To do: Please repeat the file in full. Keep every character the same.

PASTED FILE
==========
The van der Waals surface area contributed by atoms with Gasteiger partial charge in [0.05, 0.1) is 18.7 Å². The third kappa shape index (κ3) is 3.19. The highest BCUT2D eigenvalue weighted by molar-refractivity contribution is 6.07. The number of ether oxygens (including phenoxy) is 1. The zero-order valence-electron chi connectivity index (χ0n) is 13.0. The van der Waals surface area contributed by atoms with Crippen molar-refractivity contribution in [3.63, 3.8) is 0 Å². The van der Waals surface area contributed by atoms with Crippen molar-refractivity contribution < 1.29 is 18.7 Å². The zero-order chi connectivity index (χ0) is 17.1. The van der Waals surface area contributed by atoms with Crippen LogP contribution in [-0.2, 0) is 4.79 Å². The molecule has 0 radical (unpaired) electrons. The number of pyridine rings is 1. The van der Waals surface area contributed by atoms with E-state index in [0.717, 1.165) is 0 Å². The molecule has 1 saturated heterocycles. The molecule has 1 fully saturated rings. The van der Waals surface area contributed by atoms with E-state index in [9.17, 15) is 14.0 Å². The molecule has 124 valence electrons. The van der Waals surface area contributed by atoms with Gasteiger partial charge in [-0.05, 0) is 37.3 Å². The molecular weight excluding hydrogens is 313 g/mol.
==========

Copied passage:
The van der Waals surface area contributed by atoms with Gasteiger partial charge in [0.05, 0.1) is 18.7 Å². The third kappa shape index (κ3) is 3.19. The highest BCUT2D eigenvalue weighted by molar-refractivity contribution is 6.07. The number of ether oxygens (including phenoxy) is 1. The zero-order valence-electron chi connectivity index (χ0n) is 13.0. The van der Waals surface area contributed by atoms with Crippen molar-refractivity contribution in [3.63, 3.8) is 0 Å². The van der Waals surface area contributed by atoms with Crippen molar-refractivity contribution < 1.29 is 18.7 Å². The zero-order chi connectivity index (χ0) is 17.1. The van der Waals surface area contributed by atoms with Crippen LogP contribution in [-0.2, 0) is 4.79 Å². The molecule has 0 radical (unpaired) electrons. The number of pyridine rings is 1. The van der Waals surface area contributed by atoms with E-state index in [0.717, 1.165) is 0 Å². The molecule has 1 saturated heterocycles. The molecule has 1 fully saturated rings. The van der Waals surface area contributed by atoms with E-state index in [9.17, 15) is 14.0 Å². The molecule has 124 valence electrons. The van der Waals surface area contributed by atoms with Gasteiger partial charge in [-0.05, 0) is 37.3 Å². The molecular weight excluding hydrogens is 313 g/mol.